July 30, 2014 — by ECO Communications Team


What if...

An invitation to ask


what-if-john-ortberg-ECO-blog When our son Johnny was small, "what if...?" was his favorite question:

    • What if the sun didn't come up one day?

    • What if our car took all the gas in the world?

    • What if you had to fight your way home tonight?


Often it was an impossible question to answer, so I would simply say, "It would be a world record." That seemed to satisfy him. I once heard a writer I know say, people who live imaginative lives are what-if people because they respond to ideas and events with a what-if attitude and they behave in what-if ways. What if is a big idea—as big as God—for it is the practice of God. Our God thinks, “What if I make a universe? What if I make people in My own image? What if, when they sin, I don’t give up on them?” Jesus came to people—He comes to people still—and invites us to be what-if people.

He said to His early followers, imagine a kingdom where the last are first, the least are greatest, the servants are heroes, the weak are strong, and the marginalized are loved and cherished. Imagine a world where outsiders become insiders, where people who lose their lives end up finding them, where people who die to themselves, their guilt, their sin, and their selfishness end up being brought to life.

Then, Jesus said to Himself, what if I die on a cross? And He did it. They put His body in a tomb, and three days later God said to Jesus, now what if you get up. He gathered 11 uneducated, unconnected, unresourced followers and said, imagine you’re going to be given the Holy Spirit to lead and guide you all together. You’re going to be sent out and scattered all over the world. Eventually, you’ll be killed. Of course, death can’t stop your existence with God and it can’t stop this dream. This movement, this community, is just going to keep spreading until it reaches more people in more places, embraces more cultures, and shapes more lives than any movement in human history. It actually happened, and here we are.

God is still looking for what-if people


What if God were to raise up a new generation of women and men who love Jesus, who celebrate the life of the mind, who engage the culture, who prize being a part of an egalitarian community where they serve on the basis of gifts not gender, who lead with boldness, courage, and innovation, and what if they devote themselves to building local churches? What if God were to create a movement so powerful that bright and gifted young leaders were so inspired they'd say, "I'd pay any price to be part of that. I must help this community create local churches that flourish."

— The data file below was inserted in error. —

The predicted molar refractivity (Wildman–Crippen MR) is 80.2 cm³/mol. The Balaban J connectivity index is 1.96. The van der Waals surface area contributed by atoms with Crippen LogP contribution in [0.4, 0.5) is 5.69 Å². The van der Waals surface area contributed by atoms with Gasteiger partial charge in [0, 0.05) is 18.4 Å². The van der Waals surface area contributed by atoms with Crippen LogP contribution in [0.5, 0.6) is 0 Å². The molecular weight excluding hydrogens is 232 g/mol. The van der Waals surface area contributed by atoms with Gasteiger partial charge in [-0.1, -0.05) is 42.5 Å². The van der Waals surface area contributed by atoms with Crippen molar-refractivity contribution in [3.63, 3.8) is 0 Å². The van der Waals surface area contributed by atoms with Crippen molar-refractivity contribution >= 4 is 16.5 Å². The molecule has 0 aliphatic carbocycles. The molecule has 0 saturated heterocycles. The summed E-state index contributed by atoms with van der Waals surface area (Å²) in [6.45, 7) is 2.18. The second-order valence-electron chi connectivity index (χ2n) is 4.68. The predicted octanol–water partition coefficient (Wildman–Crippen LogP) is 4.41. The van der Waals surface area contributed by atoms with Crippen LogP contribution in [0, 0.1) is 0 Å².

What if you and I were to pray to be a part of that? Why would we not?


As our church launches into this new season in partnership with ECO, as we create new sites, and enter into a new leadership and governance structure with new levels of freedom and flexibility, I am praying what-if prayers.

What if, through churches like yours and mine, the best of the thoughtful and reflective legacy we love were to be revitalized with a new birth of vision and fearless entrepreneurial energy? What if every gathering of pastors and church leaders became value-add events that trained and inspired church leaders? What if, rather than just tweaking creaky old systems, we started with a blank piece of paper, a clear set of values, and an unswerving commitment to our mission? What if the church were to receive the very best leaders that our world has to offer?

It would be a world record.

It’s happened before. Why can't it happen again?

john-ortberg-ECO-denominationJohn Ortberg is the senior pastor at, Menlo Park Presbyterian Church—an ECO member church. John's teaching centers around how faith in Christ can impact our everyday lives with God. He has written books on spiritual formation including, The Life You’ve Always Wanted, Faith and DoubtThe Me I Want To Be, and most recently, Who is This Man?. John teaches around the world at conferences and churches. He is married to Nancy, and they have three grown children. You can follow John on Twitter.